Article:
Elephants’ skeletal structuring is not designed to carry weight on their backs, but rather weight from below. Many Elephants end up with deformed and broken backs as a result of years of long hours spent carrying tourists around. (mahouts.org)
Warning: this is a major bummer.
“I have lived in Thailand almost a year, but I haven’t ridden any elephants…here’s why.” (Video)
Please, please, please, please, please, please, please share. We can end this abuse through tourism awareness.
Source (click for much more).
A bull hook or an elephant goad,
a sharpened goad with a pointed hook, was the main tool for managing an elephant. The ankusha first appeared in India in the 6th-5th century BC and has been used ever since, not only there, but wherever elephants served man.
and it is
“inserted into the elephant’s sensitive skin, either slightly or more deeply, to cause pain and induce the elephant to behave in a certain manner.”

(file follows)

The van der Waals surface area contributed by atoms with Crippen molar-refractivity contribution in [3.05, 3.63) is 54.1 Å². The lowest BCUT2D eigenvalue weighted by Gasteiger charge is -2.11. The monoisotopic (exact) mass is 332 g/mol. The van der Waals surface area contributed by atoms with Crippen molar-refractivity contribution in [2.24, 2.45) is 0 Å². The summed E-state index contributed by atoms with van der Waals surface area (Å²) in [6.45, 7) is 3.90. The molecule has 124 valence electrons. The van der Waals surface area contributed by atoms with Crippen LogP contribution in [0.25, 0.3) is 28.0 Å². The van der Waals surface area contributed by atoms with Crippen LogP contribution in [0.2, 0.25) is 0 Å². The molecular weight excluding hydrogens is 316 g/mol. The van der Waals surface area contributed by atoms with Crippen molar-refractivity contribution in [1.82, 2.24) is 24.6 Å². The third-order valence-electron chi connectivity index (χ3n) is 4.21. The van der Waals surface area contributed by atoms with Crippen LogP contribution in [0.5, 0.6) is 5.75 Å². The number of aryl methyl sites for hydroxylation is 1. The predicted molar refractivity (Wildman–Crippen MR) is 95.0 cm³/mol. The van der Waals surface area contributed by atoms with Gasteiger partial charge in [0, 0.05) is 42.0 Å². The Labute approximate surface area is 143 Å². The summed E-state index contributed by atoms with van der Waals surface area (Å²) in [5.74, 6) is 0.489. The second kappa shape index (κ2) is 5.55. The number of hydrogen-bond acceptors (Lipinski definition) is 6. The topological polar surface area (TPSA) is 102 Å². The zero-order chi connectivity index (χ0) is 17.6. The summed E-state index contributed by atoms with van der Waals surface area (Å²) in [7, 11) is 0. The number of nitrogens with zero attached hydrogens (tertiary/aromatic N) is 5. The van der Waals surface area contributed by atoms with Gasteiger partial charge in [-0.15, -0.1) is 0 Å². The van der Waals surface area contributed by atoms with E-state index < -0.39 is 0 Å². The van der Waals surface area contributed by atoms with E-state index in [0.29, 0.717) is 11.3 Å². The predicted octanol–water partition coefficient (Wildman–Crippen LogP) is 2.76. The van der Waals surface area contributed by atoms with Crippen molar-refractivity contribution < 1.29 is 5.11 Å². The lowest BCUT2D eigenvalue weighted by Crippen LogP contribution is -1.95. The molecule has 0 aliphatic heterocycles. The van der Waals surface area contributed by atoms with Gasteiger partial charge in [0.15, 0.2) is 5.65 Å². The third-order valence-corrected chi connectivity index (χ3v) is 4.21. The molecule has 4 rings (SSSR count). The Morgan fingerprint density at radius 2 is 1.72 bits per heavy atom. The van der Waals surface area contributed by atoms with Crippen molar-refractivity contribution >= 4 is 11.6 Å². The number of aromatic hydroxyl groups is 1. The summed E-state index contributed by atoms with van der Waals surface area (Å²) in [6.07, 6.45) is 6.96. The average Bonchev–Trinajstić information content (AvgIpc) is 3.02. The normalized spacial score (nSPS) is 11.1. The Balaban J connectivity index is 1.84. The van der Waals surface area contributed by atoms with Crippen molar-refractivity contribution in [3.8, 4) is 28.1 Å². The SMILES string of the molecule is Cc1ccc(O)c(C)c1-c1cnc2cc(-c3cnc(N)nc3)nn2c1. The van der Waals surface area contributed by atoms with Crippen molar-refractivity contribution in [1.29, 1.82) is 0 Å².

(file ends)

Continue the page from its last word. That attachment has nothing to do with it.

“…After watching this video I immediately searched for an ethical elephant sanctuary. I found this blog post about reputable elephant sanctuaries (taking the author’s word for it). Like you, she mentioned Elephant Nature Park but also Thai Elephant Conservation Center and Boon Lott’s Elephant Sanctuary.
It would be really cool if [we] could band together and make a huge donation to a reputable elephant sanctuary in Thailand….I’ve always planned on visiting Thailand and elephants are my SO’s favorite animal so this just makes me feel sick to my stomach.
Edit: I’m going to add a link to the Save Elephant Foundation which is also a Thai non profit
“If you’re visiting Thailand (particularly Chiang Mai), and want to see some elephants while also supporting a good cause/not support crap like this, I can’t recommend enough checking out Elephant Nature Park. It cost a bit more than the other so called “elephant sanctuaries,” (pretty disgusting that a lot of these places mask themselves behind names like that. Be wary of other places that have a nice sounding name like that. If I remember correctly, Elephant Nature Park is one of only two elephant rescue operations in Thailand. As a general rule, if you see pictures of people riding elephants, AVOID IT) because this place runs on tourist donations.
You spend a full day there learning about this issue, learning the stories behind the elephants that were rescued, feeding the elephants, and bathing the elephants. It was probably my favourite experience of my 2 month trip across Southeast Asia.”
At the elephant nature park: this is what elephants look like when they’re happy.